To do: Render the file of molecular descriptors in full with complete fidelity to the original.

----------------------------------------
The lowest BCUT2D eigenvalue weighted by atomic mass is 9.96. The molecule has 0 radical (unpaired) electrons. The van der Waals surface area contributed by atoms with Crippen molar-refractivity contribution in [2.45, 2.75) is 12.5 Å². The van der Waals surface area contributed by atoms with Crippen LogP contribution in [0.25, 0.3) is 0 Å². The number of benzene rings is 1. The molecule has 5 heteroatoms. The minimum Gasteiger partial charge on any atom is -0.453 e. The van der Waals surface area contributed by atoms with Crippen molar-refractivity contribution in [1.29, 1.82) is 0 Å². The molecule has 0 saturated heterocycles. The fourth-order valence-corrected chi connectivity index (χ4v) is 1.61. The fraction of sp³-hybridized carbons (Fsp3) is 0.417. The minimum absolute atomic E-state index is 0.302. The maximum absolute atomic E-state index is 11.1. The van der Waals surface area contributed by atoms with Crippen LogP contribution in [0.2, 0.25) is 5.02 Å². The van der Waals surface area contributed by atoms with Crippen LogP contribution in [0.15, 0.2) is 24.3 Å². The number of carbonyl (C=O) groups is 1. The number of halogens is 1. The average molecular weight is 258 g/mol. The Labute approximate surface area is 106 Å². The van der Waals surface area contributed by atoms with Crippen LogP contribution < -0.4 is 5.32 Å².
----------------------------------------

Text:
The lowest BCUT2D eigenvalue weighted by atomic mass is 9.96. The molecule has 0 radical (unpaired) electrons. The van der Waals surface area contributed by atoms with Crippen molar-refractivity contribution in [2.45, 2.75) is 12.5 Å². The van der Waals surface area contributed by atoms with Crippen LogP contribution in [0.25, 0.3) is 0 Å². The number of benzene rings is 1. The molecule has 5 heteroatoms. The minimum Gasteiger partial charge on any atom is -0.453 e. The van der Waals surface area contributed by atoms with Crippen molar-refractivity contribution in [1.29, 1.82) is 0 Å². The molecule has 0 saturated heterocycles. The fourth-order valence-corrected chi connectivity index (χ4v) is 1.61. The fraction of sp³-hybridized carbons (Fsp3) is 0.417. The minimum absolute atomic E-state index is 0.302. The maximum absolute atomic E-state index is 11.1. The van der Waals surface area contributed by atoms with Crippen LogP contribution in [0.2, 0.25) is 5.02 Å². The van der Waals surface area contributed by atoms with Crippen LogP contribution in [0.15, 0.2) is 24.3 Å². The number of carbonyl (C=O) groups is 1. The number of halogens is 1. The average molecular weight is 258 g/mol. The Labute approximate surface area is 106 Å². The van der Waals surface area contributed by atoms with Crippen LogP contribution < -0.4 is 5.32 Å².